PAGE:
I believe it for anecdodal reasons. Since a few years ago I started eating vegetables and whole foods and greek yogurt, cottage cheese, my cravings for what foods I want to eat and what foods I like have changed so much. I can't stand the foods I used to love, and I love always having veggies now in my food. I'm always joking with my partner that my gut bacteria have mindcontrolled me and that I'm a zombie for my gut microbiome.
In the last three years, something related to my gut-brain connection got fucked. I'm not sure if it was some kind of post-viral inflammation causing stress, or stress of isolation causing inflammation. But it's definitely a two way street and mine got completely stuck in a feedback loop. The mainstream medical system failed to help me. Eventually some functional medicine doctors managed to help me improve via diet, supplements, herbal remedies and probiotics. Through (risky) experimentation and happenstance I found even more relief with some traditional medicines (pure Greek mastiha sap, kambo and Ayahuasca) and anti-malarial pills I had taken for unrelated reasons.

Unfortunately the mainstream medical system has been completely unable to investigate or explain what is going on with my body, but anecdotally, the theory that there is a two way street between gut bacteria and the brain completely aligns with my experience.

I'm feeling better now, though my stomach still feels sensitive and I can no longer tolerate gluten.

I get gut pain sometimes, on a semi regular basis. The day before the pain hits I have mild-euphoria, clear thinking, positive outlook, lots of energy, more social and extravert. It's not normal.

Something is going on with the brain and my gut.

It's possible that it's endorphins being released to stop any pain ... but this is about 24 hours before the crippling cramps start, and it's more a mood shift than pain killing. Before this great 24 hour, I'm normal baseline okay state.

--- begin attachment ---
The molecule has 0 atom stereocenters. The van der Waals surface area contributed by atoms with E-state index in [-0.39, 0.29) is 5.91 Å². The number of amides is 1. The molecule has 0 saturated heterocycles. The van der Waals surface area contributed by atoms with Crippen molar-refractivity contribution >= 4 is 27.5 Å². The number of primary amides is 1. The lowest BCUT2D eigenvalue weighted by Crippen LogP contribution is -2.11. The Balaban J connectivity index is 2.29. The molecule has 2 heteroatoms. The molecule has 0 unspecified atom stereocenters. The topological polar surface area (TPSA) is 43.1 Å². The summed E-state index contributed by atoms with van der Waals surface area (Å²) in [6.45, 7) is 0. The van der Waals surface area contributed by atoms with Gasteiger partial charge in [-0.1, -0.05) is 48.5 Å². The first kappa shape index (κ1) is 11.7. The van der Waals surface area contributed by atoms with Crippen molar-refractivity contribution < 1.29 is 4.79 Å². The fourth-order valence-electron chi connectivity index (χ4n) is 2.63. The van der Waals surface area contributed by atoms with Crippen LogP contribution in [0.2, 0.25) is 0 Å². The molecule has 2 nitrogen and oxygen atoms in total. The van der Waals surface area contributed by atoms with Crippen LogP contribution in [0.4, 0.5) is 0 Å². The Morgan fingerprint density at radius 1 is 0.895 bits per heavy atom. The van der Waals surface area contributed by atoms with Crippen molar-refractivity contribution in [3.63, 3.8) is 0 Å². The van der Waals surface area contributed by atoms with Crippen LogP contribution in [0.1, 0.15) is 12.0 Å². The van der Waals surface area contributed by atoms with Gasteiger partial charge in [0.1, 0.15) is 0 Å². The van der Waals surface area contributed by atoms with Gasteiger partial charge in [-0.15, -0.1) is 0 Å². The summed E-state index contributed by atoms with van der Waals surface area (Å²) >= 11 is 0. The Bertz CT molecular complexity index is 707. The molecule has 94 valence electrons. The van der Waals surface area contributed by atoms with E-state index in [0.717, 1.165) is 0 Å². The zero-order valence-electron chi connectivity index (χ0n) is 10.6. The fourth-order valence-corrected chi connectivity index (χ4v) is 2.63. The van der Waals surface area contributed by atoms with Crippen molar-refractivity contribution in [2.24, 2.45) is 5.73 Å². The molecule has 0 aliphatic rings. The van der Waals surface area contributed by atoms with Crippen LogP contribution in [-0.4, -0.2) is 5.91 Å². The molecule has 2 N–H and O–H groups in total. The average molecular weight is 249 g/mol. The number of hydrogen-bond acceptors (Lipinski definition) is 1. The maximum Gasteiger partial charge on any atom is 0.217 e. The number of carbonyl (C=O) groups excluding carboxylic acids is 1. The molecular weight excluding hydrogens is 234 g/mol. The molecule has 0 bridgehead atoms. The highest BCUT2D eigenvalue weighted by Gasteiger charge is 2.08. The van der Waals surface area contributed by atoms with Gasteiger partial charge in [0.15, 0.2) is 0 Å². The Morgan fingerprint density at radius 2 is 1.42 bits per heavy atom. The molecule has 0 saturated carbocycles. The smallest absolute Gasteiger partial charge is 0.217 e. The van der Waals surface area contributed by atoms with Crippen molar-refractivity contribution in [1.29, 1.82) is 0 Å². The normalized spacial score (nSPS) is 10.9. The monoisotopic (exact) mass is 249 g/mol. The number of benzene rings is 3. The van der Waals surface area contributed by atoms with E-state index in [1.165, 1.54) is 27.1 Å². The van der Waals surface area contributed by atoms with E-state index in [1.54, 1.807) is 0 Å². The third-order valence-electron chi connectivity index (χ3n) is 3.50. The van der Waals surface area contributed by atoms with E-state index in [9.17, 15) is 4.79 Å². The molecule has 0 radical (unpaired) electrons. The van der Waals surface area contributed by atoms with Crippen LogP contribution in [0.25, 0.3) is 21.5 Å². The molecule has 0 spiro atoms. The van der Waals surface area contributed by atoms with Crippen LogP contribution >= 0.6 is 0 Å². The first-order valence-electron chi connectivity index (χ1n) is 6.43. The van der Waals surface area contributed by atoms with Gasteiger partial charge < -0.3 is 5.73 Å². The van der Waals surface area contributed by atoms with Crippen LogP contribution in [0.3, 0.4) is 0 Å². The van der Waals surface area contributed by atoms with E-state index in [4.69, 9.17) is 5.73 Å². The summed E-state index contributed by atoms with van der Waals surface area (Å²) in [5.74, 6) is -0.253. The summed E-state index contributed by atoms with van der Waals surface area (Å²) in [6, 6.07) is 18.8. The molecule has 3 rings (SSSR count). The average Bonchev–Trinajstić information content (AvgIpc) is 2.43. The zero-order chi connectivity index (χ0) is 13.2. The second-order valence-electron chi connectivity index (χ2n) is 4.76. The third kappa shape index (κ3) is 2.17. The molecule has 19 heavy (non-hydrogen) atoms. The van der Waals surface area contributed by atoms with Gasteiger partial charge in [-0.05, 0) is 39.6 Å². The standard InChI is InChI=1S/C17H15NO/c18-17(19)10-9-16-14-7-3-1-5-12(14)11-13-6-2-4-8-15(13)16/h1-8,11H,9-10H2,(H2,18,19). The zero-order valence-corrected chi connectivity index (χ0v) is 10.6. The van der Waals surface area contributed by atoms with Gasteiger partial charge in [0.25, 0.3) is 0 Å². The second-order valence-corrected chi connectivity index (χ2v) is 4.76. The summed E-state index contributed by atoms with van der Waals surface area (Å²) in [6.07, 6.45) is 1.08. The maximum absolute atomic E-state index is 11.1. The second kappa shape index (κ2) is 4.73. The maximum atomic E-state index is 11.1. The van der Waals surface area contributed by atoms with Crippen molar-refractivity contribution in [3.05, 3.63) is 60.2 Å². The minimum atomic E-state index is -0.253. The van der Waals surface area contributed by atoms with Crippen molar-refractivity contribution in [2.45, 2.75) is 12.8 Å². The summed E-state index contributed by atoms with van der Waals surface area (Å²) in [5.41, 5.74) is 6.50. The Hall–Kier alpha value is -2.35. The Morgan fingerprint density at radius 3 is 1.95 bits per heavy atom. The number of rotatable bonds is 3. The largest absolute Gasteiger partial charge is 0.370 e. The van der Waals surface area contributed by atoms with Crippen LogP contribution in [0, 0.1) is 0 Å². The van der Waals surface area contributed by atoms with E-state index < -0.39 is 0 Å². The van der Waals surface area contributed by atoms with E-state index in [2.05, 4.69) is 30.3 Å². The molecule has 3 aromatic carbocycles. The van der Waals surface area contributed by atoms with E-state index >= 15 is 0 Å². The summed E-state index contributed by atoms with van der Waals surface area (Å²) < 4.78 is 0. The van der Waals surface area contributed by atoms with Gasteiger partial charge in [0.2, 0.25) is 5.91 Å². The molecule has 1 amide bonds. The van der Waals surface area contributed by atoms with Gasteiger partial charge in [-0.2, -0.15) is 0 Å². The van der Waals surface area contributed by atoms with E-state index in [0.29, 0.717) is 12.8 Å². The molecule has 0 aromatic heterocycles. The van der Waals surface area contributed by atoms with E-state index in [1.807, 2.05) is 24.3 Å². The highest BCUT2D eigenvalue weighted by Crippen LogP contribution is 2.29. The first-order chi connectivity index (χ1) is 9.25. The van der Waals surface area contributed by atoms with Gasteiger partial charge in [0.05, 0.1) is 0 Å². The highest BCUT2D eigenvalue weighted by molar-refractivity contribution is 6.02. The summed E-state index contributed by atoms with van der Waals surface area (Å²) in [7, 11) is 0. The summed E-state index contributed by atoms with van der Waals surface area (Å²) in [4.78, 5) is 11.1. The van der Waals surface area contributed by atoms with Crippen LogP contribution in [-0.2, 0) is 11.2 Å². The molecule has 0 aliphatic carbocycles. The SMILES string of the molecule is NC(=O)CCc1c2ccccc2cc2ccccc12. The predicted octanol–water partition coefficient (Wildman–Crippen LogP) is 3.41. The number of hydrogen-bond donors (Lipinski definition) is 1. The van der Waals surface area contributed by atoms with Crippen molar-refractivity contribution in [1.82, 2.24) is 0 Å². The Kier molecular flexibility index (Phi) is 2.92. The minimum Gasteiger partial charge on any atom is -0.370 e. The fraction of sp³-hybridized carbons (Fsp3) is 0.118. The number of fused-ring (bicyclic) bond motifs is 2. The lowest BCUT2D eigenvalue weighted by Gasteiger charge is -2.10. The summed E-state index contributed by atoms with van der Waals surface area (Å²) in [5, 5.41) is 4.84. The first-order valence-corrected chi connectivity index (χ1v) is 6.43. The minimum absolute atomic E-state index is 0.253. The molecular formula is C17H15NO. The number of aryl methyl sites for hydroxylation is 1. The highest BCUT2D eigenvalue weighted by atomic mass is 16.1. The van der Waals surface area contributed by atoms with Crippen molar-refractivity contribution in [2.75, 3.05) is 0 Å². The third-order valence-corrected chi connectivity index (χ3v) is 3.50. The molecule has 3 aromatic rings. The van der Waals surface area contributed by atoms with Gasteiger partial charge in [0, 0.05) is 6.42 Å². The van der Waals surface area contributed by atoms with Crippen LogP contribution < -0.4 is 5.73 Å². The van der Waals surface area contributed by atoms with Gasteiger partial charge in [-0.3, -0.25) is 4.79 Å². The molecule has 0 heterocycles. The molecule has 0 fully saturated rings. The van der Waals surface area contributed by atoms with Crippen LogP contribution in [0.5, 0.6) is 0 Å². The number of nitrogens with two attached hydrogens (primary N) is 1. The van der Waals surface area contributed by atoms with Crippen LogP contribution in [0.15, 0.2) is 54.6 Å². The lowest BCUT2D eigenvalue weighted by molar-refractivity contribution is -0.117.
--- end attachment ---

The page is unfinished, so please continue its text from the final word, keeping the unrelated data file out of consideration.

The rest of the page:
Our gut biomes and the gut-brain axis are pretty mind-blowing in the way they facilitate our behaviors and general mental/physical health. It's amazing how much we haven't figured out yet too...especially with neural pathways.

Today's world of commercialized food (a few major foods/culprits in particular) throws inflammation at us in spades, and eating well has honestly made a huge difference in my life -- the most noticeable parts by far being cognition, energy, and mood. Every time I deviate from clean cooking and eating mainly whole foods, it's painfully obvious since my microbiome loves the new, healthier norm.

I would highly recommend this podcast (neuroscientist Andrew Huberman) if anyone wants to learn more about improving their gut health and the science and research that we know so far.

I read a book about all this recently called I Contain Multitudes. The thesis was that the gut biome controlled a lot, and given the evidence presented I thought it was compelling (as a layman) though not actionable. Based on that one piece of information I am not surprised by the OP.
So then where are we with parasites cause homosexuality?

Censor, downvote and otherwise dismiss without any intellectual pursuit. If that's what you did then it's an identity for you and evidence to the contrary won't matter.

If we are discussing gut/brain connection in one way why not in others?

This is a little scary, doesn't that mean they can hack you and cause issues from brain fog to mental illness.
Highly recommend this radiolab episode, which covers much of the content of this article including the Beaumont origin story and rat experiments in fascinating detail.
Ayurveda posited a form of gut-brain axis thousands of years ago (and is a core basis for its dietary aspects), interesting to see more scientific research delving into the details.
Tim Spector seems like a good source on this stuff, I listened to some podcasts of his and he's doing some work here in the UK with Zoe, where they test you and figure out a nuturion plan for you based on your gut bacteria and what is best for you personally.
Humans need a lot of nutrients for brain operation, so it makes sense that we would have a sophisticated system for working with the gut flora and fauna to support them so that they can help us digest food effectively. If this is the case, in a sense we then we invite the gut inhabitants, and ask them what they want so they can help us. I think it's reaching a bit to describe this as 'gut bacteria control the brain'.
Making my own kefir for 6 months did something to me I still can't quantify, like working out e.g.
Even for weight loss, some gut bacterial peptide helps. This is like semaglutide. See
Pair programming with my gut bacteria today
For the folks that take probiotics: how did you decide what to take?